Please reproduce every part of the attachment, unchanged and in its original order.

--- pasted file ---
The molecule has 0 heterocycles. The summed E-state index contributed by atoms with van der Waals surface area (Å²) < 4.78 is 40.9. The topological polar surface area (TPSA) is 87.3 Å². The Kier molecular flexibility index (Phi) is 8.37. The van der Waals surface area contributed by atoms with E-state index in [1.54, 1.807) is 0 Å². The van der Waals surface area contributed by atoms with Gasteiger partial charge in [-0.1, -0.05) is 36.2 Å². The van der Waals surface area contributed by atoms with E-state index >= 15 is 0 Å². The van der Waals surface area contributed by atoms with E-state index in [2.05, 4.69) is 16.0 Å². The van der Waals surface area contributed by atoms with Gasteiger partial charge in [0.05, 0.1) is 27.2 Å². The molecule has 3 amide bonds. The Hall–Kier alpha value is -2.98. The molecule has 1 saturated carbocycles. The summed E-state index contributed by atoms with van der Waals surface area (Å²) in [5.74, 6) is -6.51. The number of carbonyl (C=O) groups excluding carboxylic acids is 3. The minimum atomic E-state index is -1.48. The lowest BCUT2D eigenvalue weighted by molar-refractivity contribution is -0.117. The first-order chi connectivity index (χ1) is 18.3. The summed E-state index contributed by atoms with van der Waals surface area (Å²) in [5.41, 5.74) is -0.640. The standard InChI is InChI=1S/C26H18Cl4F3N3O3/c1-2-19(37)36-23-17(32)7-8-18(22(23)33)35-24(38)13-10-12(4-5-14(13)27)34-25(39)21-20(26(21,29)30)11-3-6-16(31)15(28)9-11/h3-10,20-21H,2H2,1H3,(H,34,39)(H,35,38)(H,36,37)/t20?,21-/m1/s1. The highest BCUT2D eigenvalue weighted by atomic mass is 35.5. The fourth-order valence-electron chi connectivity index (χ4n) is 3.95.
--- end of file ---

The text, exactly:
The molecule has 0 heterocycles. The summed E-state index contributed by atoms with van der Waals surface area (Å²) < 4.78 is 40.9. The topological polar surface area (TPSA) is 87.3 Å². The Kier molecular flexibility index (Phi) is 8.37. The van der Waals surface area contributed by atoms with E-state index in [1.54, 1.807) is 0 Å². The van der Waals surface area contributed by atoms with Gasteiger partial charge in [-0.1, -0.05) is 36.2 Å². The van der Waals surface area contributed by atoms with E-state index >= 15 is 0 Å². The van der Waals surface area contributed by atoms with E-state index in [2.05, 4.69) is 16.0 Å². The van der Waals surface area contributed by atoms with Gasteiger partial charge in [0.05, 0.1) is 27.2 Å². The molecule has 3 amide bonds. The Hall–Kier alpha value is -2.98. The molecule has 1 saturated carbocycles. The summed E-state index contributed by atoms with van der Waals surface area (Å²) in [5.74, 6) is -6.51. The number of carbonyl (C=O) groups excluding carboxylic acids is 3. The minimum atomic E-state index is -1.48. The lowest BCUT2D eigenvalue weighted by molar-refractivity contribution is -0.117. The first-order chi connectivity index (χ1) is 18.3. The summed E-state index contributed by atoms with van der Waals surface area (Å²) in [5.41, 5.74) is -0.640. The standard InChI is InChI=1S/C26H18Cl4F3N3O3/c1-2-19(37)36-23-17(32)7-8-18(22(23)33)35-24(38)13-10-12(4-5-14(13)27)34-25(39)21-20(26(21,29)30)11-3-6-16(31)15(28)9-11/h3-10,20-21H,2H2,1H3,(H,34,39)(H,35,38)(H,36,37)/t20?,21-/m1/s1. The highest BCUT2D eigenvalue weighted by atomic mass is 35.5. The fourth-order valence-electron chi connectivity index (χ4n) is 3.95.